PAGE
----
Thus, embodiments provide a storage medium security erase system comprising an erase trigger that tells a drive sector analyzer to retrieve data file location information from a CPU and send the location information to a secure storage medium eraser that overwrites the data file according to a predetermined secure erase method, the eraser using a type of overwrite pattern and a number of overwrites determined by an erase pattern determiner according to predetermined criteria and/or user input.
An additional feature is to apply a method of securely erasing a data file by a providing an erase trigger, determining a location of the data file on the storage medium, overwriting the data file according to a predetermined secure erase method, and determining at least a number of times to overwrite the data file in response to the erase trigger and according to predetermined criteria.
However, it is possible that secure erasure can fail. In such instances, security-conscious users will want to know that failure has occurred. Embodiments provide for such notification and allow implementation of such notification on a UI of a marking device on which failure has occurred, and/or on a personal computer connected to the marking device, such as via a network.
For a general understanding of the present invention, reference is made to the drawings. In the drawings, like reference numerals have been used throughout to designate identical elements.
With reference to the accompanying FIGS., various embodiments of the invention include a device 1, such as a scanner, printer, photocopier, or other device, having a non-volatile memory (NVM) 2, such as a magnetic or optical storage medium, to which the device 1 can store data 3 and/or from which the device can read data 3 stored in a data file 4. The NVM can be a relatively permanently installed hard disk drive, or can be a drive that employs removable media; multiple drives can be used as NVM in embodiments employing combinations of hard disk drives, removable drives, and other NVM. In embodiments, the device 1 can use the data 3 to produce output, such as paper hard copy of a word processing document or the like. When a device 1 experiences a power loss, it will typically check for pending jobs on the NVM 2 when power returns, then complete any incomplete pending jobs.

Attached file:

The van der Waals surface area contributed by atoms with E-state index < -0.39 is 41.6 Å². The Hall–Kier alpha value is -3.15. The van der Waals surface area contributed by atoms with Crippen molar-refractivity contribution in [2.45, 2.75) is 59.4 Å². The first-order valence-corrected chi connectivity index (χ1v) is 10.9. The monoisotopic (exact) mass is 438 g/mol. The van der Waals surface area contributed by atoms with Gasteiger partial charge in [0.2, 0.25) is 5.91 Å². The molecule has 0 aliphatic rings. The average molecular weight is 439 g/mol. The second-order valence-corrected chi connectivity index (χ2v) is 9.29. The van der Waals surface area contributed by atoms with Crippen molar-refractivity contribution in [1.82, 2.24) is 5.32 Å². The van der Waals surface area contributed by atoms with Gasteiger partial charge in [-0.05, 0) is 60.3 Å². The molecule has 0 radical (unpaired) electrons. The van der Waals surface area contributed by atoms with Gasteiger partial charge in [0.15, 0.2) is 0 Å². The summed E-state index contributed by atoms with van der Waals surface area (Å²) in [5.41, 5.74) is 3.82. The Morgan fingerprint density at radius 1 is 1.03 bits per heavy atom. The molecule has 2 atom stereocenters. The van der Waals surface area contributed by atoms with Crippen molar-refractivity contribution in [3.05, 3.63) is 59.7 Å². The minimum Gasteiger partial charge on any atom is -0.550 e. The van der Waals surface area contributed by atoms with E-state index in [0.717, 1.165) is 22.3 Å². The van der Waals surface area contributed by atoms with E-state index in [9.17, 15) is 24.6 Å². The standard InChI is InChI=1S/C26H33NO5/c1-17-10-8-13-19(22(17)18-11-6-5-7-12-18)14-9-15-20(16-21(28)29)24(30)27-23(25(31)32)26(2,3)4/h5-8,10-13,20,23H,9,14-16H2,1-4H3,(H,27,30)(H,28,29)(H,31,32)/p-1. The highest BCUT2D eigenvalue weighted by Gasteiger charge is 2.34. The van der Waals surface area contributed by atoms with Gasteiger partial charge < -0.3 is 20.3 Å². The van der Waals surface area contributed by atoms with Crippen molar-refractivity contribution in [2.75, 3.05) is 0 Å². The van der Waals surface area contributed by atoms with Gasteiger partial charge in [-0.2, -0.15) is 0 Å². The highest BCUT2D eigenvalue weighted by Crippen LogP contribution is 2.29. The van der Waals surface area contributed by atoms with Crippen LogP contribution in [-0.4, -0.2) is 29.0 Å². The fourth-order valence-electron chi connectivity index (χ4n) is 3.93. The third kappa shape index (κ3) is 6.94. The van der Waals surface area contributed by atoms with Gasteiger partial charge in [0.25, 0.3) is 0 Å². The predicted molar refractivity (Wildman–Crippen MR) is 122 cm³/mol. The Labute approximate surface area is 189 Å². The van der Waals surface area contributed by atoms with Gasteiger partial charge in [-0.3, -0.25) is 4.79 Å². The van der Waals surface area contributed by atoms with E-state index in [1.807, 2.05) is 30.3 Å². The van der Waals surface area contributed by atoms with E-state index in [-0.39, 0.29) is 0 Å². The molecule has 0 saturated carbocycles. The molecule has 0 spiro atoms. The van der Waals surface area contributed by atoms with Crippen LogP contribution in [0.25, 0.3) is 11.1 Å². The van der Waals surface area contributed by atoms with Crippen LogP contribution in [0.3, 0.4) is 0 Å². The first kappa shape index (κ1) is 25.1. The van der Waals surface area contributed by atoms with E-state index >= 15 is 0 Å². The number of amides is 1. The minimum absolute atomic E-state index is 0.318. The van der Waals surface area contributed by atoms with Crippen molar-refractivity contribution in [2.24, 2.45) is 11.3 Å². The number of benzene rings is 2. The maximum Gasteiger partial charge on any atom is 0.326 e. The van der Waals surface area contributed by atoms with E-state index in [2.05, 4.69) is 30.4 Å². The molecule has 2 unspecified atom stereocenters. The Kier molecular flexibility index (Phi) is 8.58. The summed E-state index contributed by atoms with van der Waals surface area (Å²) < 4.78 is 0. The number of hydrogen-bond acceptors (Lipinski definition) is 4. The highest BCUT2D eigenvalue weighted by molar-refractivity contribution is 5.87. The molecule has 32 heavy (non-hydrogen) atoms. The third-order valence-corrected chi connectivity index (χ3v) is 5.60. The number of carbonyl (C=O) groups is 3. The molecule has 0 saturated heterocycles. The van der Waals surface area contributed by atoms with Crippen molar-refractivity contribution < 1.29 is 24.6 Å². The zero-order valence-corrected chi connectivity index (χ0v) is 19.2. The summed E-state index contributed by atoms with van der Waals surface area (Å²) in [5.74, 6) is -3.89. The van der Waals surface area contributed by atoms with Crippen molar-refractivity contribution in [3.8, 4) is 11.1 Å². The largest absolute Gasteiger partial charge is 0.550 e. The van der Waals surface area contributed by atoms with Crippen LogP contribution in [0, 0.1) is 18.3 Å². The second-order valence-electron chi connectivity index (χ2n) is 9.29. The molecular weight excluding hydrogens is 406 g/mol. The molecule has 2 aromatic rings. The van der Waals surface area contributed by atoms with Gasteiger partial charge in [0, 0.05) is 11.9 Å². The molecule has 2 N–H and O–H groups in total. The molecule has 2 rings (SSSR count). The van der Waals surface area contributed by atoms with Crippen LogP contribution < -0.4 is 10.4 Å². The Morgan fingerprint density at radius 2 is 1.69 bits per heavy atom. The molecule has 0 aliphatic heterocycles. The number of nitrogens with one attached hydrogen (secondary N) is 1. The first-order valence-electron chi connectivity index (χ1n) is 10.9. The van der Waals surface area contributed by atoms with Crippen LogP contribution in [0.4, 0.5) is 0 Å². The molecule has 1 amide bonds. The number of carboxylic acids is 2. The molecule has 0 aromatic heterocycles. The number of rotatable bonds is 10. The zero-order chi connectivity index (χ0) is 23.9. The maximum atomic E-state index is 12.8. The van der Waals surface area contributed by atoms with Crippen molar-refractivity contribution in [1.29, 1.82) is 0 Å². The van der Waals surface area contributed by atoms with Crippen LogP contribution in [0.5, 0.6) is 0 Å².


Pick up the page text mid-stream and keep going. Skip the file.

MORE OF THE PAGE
An example of an erase routine usable in embodiments is illustrated schematically in
With additional reference to
Where more than one pattern 10 is available, a set of patterns 12 can be stored in a storage medium 2 in communication with the system. The set of patterns 12 can be stored in a computer memory or another storage medium in, for example, a table, such as a table resembling the pseudocode expression:
The invention can then use the set of patterns 12, the number of times to overwrite 9, and a pattern selection variable to erase the data file 4 by overwriting. For example, in embodiments of the invention, the user-selected pattern NumPatternToUse to be used and a number of times N to overwrite the data file 4 according to the pseudocode expression:
As should be readily apparent to one of ordinary skill in the art, the preprogrammed values of NumberOfOverwrites and NumberOfTimesToCycle, as well as the preselected patterns, of the particular processes shown in
Thus, in installations where customers wish to ensure data security, such as high security areas like military installations, customers can meet the requirement that all printed/copied jobs stored on hard drive(s) or other storage media of such devices be inaccessible once the job has completed without removing the storage medium. In addition, many customers simply want to ensure the privacy of their information and wish to erase print and/or copy jobs from storage media on which the jobs might be stored. The current conventional method of deleting a file (deleting the pointers to the data) can still be done, but the method according to embodiments of the invention ensures that data files themselves no longer reside on the disk and can not be recovered.
While particular embodiments have been described, alternatives, modifications, variations, improvements, and substantial equivalents that are or may be presently unforeseen may arise to applicants or others skilled in the art. Accordingly, the appended claims as filed and as they may be amended are intended to embrace all such alternatives, modifications variations, improvements, and substantial equivalents.